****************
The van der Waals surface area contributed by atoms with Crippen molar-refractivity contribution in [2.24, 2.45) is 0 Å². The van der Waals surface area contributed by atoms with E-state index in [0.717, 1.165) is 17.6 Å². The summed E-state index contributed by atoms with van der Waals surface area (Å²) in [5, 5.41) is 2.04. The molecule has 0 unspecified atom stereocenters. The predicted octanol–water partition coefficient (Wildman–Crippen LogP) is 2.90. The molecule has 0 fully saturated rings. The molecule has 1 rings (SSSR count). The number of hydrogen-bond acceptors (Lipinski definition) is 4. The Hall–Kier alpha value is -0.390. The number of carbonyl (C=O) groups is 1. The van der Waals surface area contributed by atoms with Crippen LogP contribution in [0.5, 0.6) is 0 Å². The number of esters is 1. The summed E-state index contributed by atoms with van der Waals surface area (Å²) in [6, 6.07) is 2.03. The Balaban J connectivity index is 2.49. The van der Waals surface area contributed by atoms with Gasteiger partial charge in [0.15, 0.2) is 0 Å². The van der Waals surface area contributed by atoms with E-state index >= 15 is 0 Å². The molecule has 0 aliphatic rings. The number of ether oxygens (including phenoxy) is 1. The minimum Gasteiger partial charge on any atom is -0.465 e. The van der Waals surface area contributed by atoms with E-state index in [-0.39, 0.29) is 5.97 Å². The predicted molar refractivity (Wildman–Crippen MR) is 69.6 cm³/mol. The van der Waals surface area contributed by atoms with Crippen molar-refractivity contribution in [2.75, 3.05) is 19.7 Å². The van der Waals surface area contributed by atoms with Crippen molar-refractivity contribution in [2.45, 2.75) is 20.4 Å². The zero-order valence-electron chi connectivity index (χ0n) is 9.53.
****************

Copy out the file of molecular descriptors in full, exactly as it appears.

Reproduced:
The van der Waals surface area contributed by atoms with Crippen molar-refractivity contribution in [2.24, 2.45) is 0 Å². The van der Waals surface area contributed by atoms with E-state index in [0.717, 1.165) is 17.6 Å². The summed E-state index contributed by atoms with van der Waals surface area (Å²) in [5, 5.41) is 2.04. The molecule has 0 unspecified atom stereocenters. The predicted octanol–water partition coefficient (Wildman–Crippen LogP) is 2.90. The molecule has 0 fully saturated rings. The molecule has 1 rings (SSSR count). The number of hydrogen-bond acceptors (Lipinski definition) is 4. The Hall–Kier alpha value is -0.390. The number of carbonyl (C=O) groups is 1. The van der Waals surface area contributed by atoms with Crippen LogP contribution in [0.5, 0.6) is 0 Å². The number of esters is 1. The summed E-state index contributed by atoms with van der Waals surface area (Å²) in [6, 6.07) is 2.03. The Balaban J connectivity index is 2.49. The van der Waals surface area contributed by atoms with Gasteiger partial charge in [0.15, 0.2) is 0 Å². The van der Waals surface area contributed by atoms with E-state index >= 15 is 0 Å². The molecule has 0 aliphatic rings. The number of ether oxygens (including phenoxy) is 1. The minimum Gasteiger partial charge on any atom is -0.465 e. The van der Waals surface area contributed by atoms with E-state index in [-0.39, 0.29) is 5.97 Å². The predicted molar refractivity (Wildman–Crippen MR) is 69.6 cm³/mol. The van der Waals surface area contributed by atoms with Crippen molar-refractivity contribution in [2.75, 3.05) is 19.7 Å². The van der Waals surface area contributed by atoms with Crippen molar-refractivity contribution in [2.45, 2.75) is 20.4 Å². The zero-order valence-electron chi connectivity index (χ0n) is 9.53.